When I teach a childbirth class, I prefer to do an all-day event so there is plenty of time for discussion, practicing techniques, and working on emotional aspects of giving birth. When I don’t have time (for example, an evening class), I focus on the most important things I feel will help women to have an easier birth. Here are my top ten for an easier birth:
1) Choose your birth place and birth team very carefully. What should you look for?
- Proven safety, and feeling of safety (do not disregard your intuition about a potential birth place or care provider)
- Low intervention rates, implying more hands-on care and the promotion of normal birth
- Takes the time to listen to your concerns and answer your questions with respect and interest
- Has assisted women having your ideal birth (epidural, natural, water birth, vbac, etc.)
2) Prepare for an easier birth, now!
- Don’t watch A Baby Story! Instead (if you are interested in watching birth videos), watch movies like The Business of Being Born, Orgasmic Birth, Pregnant in America, Water Birth, Special Women, and normal birth videos on YouTube which represent birth as it usually is. TV specials on birth are designed and promoted to offer drama and attract viewers, not to support women preparing for birth.
- Don’t read What to Expect When You’re Expecting. Nearly every woman I have spoke to said this book scared them more than it gave them confidence and reassurance. Instead read books like Ina May’s Guide to Childbirth by Ina May Gaskin and Creating Your Birth Plan by Marsden Wagner. Other good reads can be found on my lending library list.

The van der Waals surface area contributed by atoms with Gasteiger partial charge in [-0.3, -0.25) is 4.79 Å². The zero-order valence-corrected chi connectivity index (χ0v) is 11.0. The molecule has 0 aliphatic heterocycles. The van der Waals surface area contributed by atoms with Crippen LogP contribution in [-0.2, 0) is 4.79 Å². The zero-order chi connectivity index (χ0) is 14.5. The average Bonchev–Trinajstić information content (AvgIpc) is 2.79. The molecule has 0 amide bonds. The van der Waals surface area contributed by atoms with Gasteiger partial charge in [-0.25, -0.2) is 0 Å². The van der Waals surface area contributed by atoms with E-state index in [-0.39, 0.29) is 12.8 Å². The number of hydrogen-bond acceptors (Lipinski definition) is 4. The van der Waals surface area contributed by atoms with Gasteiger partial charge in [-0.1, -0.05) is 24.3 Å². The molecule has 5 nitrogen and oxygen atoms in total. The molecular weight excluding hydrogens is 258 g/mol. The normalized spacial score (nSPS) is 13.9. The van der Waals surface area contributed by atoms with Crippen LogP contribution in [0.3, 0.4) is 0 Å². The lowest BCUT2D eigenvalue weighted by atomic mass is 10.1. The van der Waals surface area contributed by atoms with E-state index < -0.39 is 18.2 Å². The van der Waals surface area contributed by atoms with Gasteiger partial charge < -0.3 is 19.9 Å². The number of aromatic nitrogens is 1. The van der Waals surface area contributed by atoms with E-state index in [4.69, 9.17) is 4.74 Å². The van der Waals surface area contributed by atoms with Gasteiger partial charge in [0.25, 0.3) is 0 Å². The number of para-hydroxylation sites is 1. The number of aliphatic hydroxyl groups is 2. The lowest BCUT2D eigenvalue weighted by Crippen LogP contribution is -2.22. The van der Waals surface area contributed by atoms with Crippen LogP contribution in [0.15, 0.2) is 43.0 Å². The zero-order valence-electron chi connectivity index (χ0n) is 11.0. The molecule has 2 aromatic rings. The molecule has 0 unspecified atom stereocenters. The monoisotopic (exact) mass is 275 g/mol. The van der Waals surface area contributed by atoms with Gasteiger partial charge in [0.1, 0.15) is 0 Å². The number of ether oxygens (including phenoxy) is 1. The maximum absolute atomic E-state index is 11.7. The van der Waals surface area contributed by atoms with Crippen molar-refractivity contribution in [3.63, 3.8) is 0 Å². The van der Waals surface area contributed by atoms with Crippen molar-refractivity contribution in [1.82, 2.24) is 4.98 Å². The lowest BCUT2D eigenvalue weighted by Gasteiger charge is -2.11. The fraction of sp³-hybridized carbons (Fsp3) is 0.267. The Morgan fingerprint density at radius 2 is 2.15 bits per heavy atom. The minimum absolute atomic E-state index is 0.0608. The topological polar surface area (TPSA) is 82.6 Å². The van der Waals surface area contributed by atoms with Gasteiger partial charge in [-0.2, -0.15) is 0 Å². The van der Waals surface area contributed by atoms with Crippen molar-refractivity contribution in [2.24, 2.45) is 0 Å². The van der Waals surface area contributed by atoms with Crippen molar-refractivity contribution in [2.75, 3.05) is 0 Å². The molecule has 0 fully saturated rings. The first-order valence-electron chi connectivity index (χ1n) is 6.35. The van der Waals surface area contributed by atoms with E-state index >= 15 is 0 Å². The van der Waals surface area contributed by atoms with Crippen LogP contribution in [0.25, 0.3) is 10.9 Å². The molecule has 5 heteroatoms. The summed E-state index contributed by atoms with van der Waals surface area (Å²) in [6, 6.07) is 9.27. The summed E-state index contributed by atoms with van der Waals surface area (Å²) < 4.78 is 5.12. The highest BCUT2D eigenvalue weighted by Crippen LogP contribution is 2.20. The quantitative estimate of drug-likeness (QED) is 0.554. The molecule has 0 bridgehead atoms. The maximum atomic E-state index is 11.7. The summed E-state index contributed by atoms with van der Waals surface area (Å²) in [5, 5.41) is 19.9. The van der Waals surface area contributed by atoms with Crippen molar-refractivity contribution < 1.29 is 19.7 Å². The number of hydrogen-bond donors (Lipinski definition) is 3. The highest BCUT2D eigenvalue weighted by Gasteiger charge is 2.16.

- Eat well, getting a variety of foods in your diet, focusing especially on protein, green veggies, water, limiting sugar and processed foods, and salting foods to taste.
- Rest up, both for your current health, your energy level during birth, and for the late nights you’ll spend with your baby.
- Exercise. This means pelvic rocking and tilts, kegals, tailor sitting, squats, walking, swimming, and similar activites.
- Practice relaxation and visualization. Both of these are extremely helpful in having a tension free and easier birth. Hypnobabies is helpful for many in this respect.
- Position baby well. The position of your baby prior to labor greatly influences how easy or difficult your birth will be.
3) Have continuous labor support by a birth doula
- Moms supported by birth doulas have fewer complications, fewer interventions, more satisfying births, better bonding experiences with dad and baby, better baby outcomes, and less postpartum depression.
- In one large survey, moms who used doulas rated their support better than everyone else’s – doctors, midwives, nurses, dads, their mothers, sisters, and friends. Yet those present to support mom reported feeling more confident and relaxed themselves when a doula was present to support the mom.
- There are many myths about doulas, read this article to find out what they are and why they are myths.
4) Do not get induced!
- 40% of women are induced for lots of reasons, but it is only medically necessary in 5-10% of cases, for the following reasons: Pregnancy beyond 42 weeks, evidence of placental malfunction, baby small for age, preeclampsia, membranes ruptured beyond 4 days with no labor (less than that if there are signs of infection), true fetal distress confirmed by fetal scalp sampling or a biophysical profile.